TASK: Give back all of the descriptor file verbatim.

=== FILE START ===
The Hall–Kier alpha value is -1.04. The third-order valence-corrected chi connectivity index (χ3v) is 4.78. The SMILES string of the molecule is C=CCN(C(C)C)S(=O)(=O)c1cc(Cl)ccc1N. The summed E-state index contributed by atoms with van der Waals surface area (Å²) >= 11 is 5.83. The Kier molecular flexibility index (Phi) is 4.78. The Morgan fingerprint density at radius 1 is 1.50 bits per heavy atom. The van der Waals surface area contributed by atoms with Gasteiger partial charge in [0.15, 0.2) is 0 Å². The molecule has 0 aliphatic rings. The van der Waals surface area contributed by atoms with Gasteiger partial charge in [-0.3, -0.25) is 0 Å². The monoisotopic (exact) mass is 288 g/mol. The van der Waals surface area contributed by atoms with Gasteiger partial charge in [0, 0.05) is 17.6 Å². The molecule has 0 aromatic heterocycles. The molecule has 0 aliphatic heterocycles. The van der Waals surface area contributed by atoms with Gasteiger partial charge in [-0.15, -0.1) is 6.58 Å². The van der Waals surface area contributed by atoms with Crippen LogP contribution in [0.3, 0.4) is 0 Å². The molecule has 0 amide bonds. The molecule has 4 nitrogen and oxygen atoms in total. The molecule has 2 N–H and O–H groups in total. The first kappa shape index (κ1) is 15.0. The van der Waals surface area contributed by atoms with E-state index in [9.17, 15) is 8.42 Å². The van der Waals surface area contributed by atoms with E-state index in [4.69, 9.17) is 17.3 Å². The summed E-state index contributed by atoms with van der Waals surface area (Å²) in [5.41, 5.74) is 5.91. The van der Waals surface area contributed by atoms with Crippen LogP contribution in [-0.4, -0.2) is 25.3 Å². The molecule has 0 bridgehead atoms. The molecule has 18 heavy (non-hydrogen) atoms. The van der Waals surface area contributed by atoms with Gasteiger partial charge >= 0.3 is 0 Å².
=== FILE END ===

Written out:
The Hall–Kier alpha value is -1.04. The third-order valence-corrected chi connectivity index (χ3v) is 4.78. The SMILES string of the molecule is C=CCN(C(C)C)S(=O)(=O)c1cc(Cl)ccc1N. The summed E-state index contributed by atoms with van der Waals surface area (Å²) >= 11 is 5.83. The Kier molecular flexibility index (Phi) is 4.78. The Morgan fingerprint density at radius 1 is 1.50 bits per heavy atom. The van der Waals surface area contributed by atoms with Gasteiger partial charge in [0.15, 0.2) is 0 Å². The molecule has 0 aliphatic rings. The van der Waals surface area contributed by atoms with Gasteiger partial charge in [-0.3, -0.25) is 0 Å². The monoisotopic (exact) mass is 288 g/mol. The van der Waals surface area contributed by atoms with Gasteiger partial charge in [0, 0.05) is 17.6 Å². The molecule has 0 aromatic heterocycles. The molecule has 0 aliphatic heterocycles. The van der Waals surface area contributed by atoms with Gasteiger partial charge in [-0.15, -0.1) is 6.58 Å². The van der Waals surface area contributed by atoms with Crippen LogP contribution in [0.3, 0.4) is 0 Å². The molecule has 0 amide bonds. The molecule has 4 nitrogen and oxygen atoms in total. The molecule has 2 N–H and O–H groups in total. The first kappa shape index (κ1) is 15.0. The van der Waals surface area contributed by atoms with E-state index in [9.17, 15) is 8.42 Å². The van der Waals surface area contributed by atoms with E-state index in [4.69, 9.17) is 17.3 Å². The summed E-state index contributed by atoms with van der Waals surface area (Å²) in [5.41, 5.74) is 5.91. The van der Waals surface area contributed by atoms with Crippen LogP contribution in [-0.4, -0.2) is 25.3 Å². The molecule has 0 bridgehead atoms. The molecule has 18 heavy (non-hydrogen) atoms. The van der Waals surface area contributed by atoms with Gasteiger partial charge >= 0.3 is 0 Å².